The unsound approach

American Bittern, Trewey Common, Cornwall – Finder’s Account, R. D. Moores

Had it really come to this? Ok, so the weather had hardly been great for stuff arriving, but my five days in west Cornwall up till now had yielded little of the good stuff. Long, energy and spirit sapping walks around Penwith for the odd Firecrest and Lapland Bunting, a pre-dawn start at Lizard Point for a Yellow-brow and a bit of vizmig. Blimey, the best action was a seawatch, when five Poms, single Bonxie, Arctic and Balearic streamed out of Mount’s Bay one early morning following an overnight southerly gale. It just wasn’t happening. Mind you, if that calling Actitis sandpiper had landed down the bottom of Kenidjack valley rather than disappearing towards Scilly, the day before a Spotted Sand was found on a St Agnes beach, perhaps I wouldn’t have been so gloomy?

So there I was, Penzance Tesco’s, diesel nozzle in hand, thoughts of where to go next not yet ironed out in the head. Nanjizal? Sennen? Both probably sensible bets. But what about this Great Bittern up at Trewey Common that my father told me about the other day? Why not? A change of scenery and Bitterns are always worth seeing, aren’t they? You never know, it could always be an American?! (Oh, how I laughed to myself at this thought)!

Pool of dreams!

I slipped into the parking area and out of the car. The pool in question was mostly hidden under a luxuriant bed of low sedge and rush. To be honest, it didn’t look much cop! I wandered closer, bins in hand, but with camera in car. I threaded my way through the mud-scape towards the waters edge. BANG! A bird exploded from the sedge bed, quickly gaining height as it headed east. Clearly a bittern, but “WHOAA!” “shouldn’t Great Bitterns be a bit bigger than that?” I said to myself. “CRIPES!” “Look at those wings” I exclaimed to no-one in particular. At that point, I knew I had an American on my hands. Well, at least I did until I flushed it out of sight.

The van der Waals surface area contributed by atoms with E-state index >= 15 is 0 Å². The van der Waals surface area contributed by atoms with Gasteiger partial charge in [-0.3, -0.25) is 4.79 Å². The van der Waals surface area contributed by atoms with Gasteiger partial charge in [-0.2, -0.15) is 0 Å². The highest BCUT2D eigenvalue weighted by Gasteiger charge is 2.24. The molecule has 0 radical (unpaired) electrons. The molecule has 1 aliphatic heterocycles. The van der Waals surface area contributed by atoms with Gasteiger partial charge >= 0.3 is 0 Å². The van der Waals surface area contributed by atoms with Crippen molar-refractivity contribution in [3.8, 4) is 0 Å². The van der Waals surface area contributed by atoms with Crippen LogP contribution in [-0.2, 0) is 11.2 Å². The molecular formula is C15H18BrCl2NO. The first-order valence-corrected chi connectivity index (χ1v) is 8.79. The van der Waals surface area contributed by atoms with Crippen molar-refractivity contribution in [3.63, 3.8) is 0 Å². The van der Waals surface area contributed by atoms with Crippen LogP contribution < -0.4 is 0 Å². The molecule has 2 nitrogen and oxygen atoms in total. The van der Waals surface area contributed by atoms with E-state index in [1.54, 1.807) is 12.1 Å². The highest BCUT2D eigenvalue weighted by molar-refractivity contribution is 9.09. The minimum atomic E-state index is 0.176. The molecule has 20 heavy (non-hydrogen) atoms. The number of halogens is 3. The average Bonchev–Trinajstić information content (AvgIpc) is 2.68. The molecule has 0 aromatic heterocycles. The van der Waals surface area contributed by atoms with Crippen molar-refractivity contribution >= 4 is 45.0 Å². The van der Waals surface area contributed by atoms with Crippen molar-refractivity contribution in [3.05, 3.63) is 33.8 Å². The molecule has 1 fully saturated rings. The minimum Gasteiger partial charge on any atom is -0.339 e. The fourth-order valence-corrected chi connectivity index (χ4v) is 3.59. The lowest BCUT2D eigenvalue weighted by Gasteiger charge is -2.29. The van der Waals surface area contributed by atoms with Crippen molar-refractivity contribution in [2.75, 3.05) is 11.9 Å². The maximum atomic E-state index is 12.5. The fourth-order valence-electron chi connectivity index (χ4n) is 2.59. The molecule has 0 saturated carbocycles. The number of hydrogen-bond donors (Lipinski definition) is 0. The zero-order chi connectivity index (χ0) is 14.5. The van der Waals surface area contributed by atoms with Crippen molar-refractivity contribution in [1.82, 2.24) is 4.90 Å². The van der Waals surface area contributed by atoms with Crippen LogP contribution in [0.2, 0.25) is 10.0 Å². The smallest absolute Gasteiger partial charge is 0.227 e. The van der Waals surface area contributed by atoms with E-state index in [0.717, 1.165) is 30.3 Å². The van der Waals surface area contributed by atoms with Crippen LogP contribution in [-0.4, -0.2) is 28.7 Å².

I paced around, not really believing what I had seen and with no photographic evidence to draw upon. Fortunately, during a chat with the landowner who had turned up shortly afterwards, I saw the bird drop back in. Hours went by and no matter how hard I looked and from whatever angle I looked from, I just couldn’t see it when it was on the pool. One of the landowner’s friends then appeared and accidentally got a bit close for the bitterns comfort and once more, it flew. This time I was ready, snapping away happily as it flopped its way northeast.

A review of the evidence made my heart race a little more. It was all there, feature after feature dropped smoothly into place. However, having had no experience of the species, and having not seen Great Bittern for a couple of years, I needed to make absolutely sure before the news was released. I did, it was, and the rest is history.